Sunday, March 7, 2010

Frank Rich on What Obama Administration Needs: Substantive Belief System, Bedrock Convictions

Frank Rich in today's New York Times about the inability of Mr. Obama's pragmatism to meet the needs of a nation in distress: 

Obama prides himself on not being ideological or partisan — of following, as he put it in his first prime-time presidential press conference, a “pragmatic agenda.” But pragmatism is about process, not principle. Pragmatism is hardly a rallying cry for a nation in this much distress, and it’s not a credible or attainable goal in a Washington as dysfunctional as the one Americans watch in real time on cable. Yes, the Bush administration was incompetent, but we need more than a brilliant mediator, manager or technocrat to move us beyond the wreckage it left behind. To galvanize the nation, Obama needs to articulate a substantive belief system that’s built from his bedrock convictions. His presidency cannot be about the cool equanimity and intellectual command of his management style.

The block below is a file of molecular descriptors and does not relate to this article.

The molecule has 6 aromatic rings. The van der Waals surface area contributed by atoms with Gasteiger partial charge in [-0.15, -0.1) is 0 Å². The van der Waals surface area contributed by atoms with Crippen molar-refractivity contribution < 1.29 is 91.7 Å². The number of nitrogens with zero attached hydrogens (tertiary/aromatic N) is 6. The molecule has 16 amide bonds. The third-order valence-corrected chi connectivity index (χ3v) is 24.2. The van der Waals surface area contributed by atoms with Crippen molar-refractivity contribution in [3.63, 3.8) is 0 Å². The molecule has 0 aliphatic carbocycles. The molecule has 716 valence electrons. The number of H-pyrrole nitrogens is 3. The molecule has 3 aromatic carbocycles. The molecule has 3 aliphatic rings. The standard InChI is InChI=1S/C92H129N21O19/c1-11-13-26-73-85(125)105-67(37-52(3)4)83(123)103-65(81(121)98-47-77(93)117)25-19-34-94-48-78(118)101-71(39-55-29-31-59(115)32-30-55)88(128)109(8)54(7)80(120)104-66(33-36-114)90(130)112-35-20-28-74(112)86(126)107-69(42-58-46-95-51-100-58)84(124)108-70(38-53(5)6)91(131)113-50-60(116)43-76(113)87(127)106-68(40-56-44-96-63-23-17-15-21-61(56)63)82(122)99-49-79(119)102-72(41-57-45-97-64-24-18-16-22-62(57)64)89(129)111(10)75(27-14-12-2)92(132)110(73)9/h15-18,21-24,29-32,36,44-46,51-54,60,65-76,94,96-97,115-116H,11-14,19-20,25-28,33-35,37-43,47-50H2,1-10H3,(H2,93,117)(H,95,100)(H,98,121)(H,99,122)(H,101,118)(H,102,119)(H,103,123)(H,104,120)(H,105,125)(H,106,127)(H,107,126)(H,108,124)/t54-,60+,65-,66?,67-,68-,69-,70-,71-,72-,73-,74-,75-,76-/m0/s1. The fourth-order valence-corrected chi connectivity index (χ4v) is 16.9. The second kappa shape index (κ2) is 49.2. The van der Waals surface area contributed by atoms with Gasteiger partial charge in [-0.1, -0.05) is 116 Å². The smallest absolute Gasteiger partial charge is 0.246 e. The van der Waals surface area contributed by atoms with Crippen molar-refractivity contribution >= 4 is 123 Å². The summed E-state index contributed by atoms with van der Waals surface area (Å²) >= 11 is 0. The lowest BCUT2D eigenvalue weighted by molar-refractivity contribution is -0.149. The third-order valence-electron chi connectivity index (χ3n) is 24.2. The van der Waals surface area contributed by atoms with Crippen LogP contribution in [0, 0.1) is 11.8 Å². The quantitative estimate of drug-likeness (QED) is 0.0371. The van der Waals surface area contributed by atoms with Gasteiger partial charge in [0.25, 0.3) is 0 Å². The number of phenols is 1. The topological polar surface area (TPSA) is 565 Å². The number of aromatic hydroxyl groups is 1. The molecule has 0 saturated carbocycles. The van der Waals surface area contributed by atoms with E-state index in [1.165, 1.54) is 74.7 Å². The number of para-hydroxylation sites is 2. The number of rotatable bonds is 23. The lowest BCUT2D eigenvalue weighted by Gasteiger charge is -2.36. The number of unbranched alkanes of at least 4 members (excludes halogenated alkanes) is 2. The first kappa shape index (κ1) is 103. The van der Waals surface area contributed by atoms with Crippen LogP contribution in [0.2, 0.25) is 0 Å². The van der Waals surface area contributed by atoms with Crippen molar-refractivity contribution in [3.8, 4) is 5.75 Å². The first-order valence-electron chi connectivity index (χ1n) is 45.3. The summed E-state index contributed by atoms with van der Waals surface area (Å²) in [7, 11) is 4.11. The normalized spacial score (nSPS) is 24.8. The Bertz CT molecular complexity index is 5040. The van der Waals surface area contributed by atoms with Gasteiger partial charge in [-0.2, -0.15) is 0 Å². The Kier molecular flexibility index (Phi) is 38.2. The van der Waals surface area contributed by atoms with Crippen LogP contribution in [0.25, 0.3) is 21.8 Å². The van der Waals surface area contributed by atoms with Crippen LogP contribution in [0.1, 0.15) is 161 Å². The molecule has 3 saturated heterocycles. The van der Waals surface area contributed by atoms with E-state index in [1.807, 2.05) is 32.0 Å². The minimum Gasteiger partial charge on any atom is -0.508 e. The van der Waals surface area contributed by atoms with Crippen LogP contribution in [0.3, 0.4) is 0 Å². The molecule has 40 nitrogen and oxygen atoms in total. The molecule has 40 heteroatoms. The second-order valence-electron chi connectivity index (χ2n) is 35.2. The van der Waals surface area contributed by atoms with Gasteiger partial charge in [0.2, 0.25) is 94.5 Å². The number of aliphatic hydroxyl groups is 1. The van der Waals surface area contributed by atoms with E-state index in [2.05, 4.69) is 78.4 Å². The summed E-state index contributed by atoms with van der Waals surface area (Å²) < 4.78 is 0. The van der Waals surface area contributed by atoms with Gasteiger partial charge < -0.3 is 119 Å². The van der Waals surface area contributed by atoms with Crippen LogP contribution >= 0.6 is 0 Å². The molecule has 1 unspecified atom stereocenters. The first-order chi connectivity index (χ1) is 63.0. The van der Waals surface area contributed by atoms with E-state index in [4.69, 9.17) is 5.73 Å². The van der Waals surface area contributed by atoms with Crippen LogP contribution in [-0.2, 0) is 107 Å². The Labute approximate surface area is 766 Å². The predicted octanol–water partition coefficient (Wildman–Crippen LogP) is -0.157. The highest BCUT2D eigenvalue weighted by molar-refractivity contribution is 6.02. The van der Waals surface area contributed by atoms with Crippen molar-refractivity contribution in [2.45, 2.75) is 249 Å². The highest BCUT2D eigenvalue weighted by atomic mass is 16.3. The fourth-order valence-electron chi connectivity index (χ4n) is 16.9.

That he hasn’t done so can be attributed to his ingrained distrust of appearing partisan or, worse, a knee-jerk “liberal.” That is admirable in intellectual theory, but without a powerful vision to knit together his vision of America’s future, he comes off as a doctrinaire Democrat anyway.

Substantive beliefs, bedrock convictions.  Not pragmatism.  I concur wholeheartedly, though, unlike Mr. Rich, I don't see the appeal to substantive beliefs and bedrock convictions as antithetical to "intellectual theory."  The idea that there's some objective perching point beyond taking sides and choosing the values we intend to promote is ludicrous to me--as are intellectuals (and journalists) who purport to sit on that perch.

The pretense of being in the middle and not taking sides is ultimately all about serving the interests of those who occupy the power seat in any society--usually those with money and political clout.  We won't get out of the mess we're in now until some leader somewhere decides to stand up, be counted, and articulate (and fight for) clear, fundamental values necessary to keep democracy alive.